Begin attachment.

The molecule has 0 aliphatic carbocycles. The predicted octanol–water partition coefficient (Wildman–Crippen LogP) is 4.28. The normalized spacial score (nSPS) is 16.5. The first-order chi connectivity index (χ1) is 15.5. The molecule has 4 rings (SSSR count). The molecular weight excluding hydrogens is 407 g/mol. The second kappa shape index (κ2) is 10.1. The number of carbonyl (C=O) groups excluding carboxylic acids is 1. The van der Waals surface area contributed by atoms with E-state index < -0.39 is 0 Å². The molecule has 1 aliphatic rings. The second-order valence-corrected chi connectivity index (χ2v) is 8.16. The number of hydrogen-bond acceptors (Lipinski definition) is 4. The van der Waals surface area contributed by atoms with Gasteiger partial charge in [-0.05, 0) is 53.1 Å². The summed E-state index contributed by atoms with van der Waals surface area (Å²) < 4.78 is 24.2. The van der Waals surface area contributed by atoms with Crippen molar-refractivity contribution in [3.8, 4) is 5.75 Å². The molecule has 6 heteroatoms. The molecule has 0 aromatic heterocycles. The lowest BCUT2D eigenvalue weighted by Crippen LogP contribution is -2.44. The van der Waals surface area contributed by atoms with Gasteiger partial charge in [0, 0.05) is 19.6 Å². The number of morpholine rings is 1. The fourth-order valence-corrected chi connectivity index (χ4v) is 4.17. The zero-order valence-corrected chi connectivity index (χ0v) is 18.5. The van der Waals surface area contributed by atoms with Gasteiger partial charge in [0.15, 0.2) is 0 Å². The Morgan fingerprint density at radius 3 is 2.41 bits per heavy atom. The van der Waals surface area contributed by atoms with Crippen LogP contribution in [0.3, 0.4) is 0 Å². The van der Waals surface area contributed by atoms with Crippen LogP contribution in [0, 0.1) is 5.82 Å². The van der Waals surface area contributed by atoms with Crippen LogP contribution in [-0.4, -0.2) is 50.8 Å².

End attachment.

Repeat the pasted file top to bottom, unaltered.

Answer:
The molecule has 0 aliphatic carbocycles. The predicted octanol–water partition coefficient (Wildman–Crippen LogP) is 4.28. The normalized spacial score (nSPS) is 16.5. The first-order chi connectivity index (χ1) is 15.5. The molecule has 4 rings (SSSR count). The molecular weight excluding hydrogens is 407 g/mol. The second kappa shape index (κ2) is 10.1. The number of carbonyl (C=O) groups excluding carboxylic acids is 1. The van der Waals surface area contributed by atoms with E-state index < -0.39 is 0 Å². The molecule has 1 aliphatic rings. The second-order valence-corrected chi connectivity index (χ2v) is 8.16. The number of hydrogen-bond acceptors (Lipinski definition) is 4. The van der Waals surface area contributed by atoms with Gasteiger partial charge in [-0.05, 0) is 53.1 Å². The summed E-state index contributed by atoms with van der Waals surface area (Å²) < 4.78 is 24.2. The van der Waals surface area contributed by atoms with Crippen molar-refractivity contribution in [3.8, 4) is 5.75 Å². The molecule has 6 heteroatoms. The molecule has 0 aromatic heterocycles. The lowest BCUT2D eigenvalue weighted by Crippen LogP contribution is -2.44. The van der Waals surface area contributed by atoms with Gasteiger partial charge in [0, 0.05) is 19.6 Å². The number of morpholine rings is 1. The fourth-order valence-corrected chi connectivity index (χ4v) is 4.17. The zero-order valence-corrected chi connectivity index (χ0v) is 18.5. The van der Waals surface area contributed by atoms with Gasteiger partial charge in [0.15, 0.2) is 0 Å². The Morgan fingerprint density at radius 3 is 2.41 bits per heavy atom. The van der Waals surface area contributed by atoms with Crippen LogP contribution in [0.3, 0.4) is 0 Å². The van der Waals surface area contributed by atoms with Crippen LogP contribution in [0, 0.1) is 5.82 Å². The van der Waals surface area contributed by atoms with Crippen LogP contribution in [-0.4, -0.2) is 50.8 Å².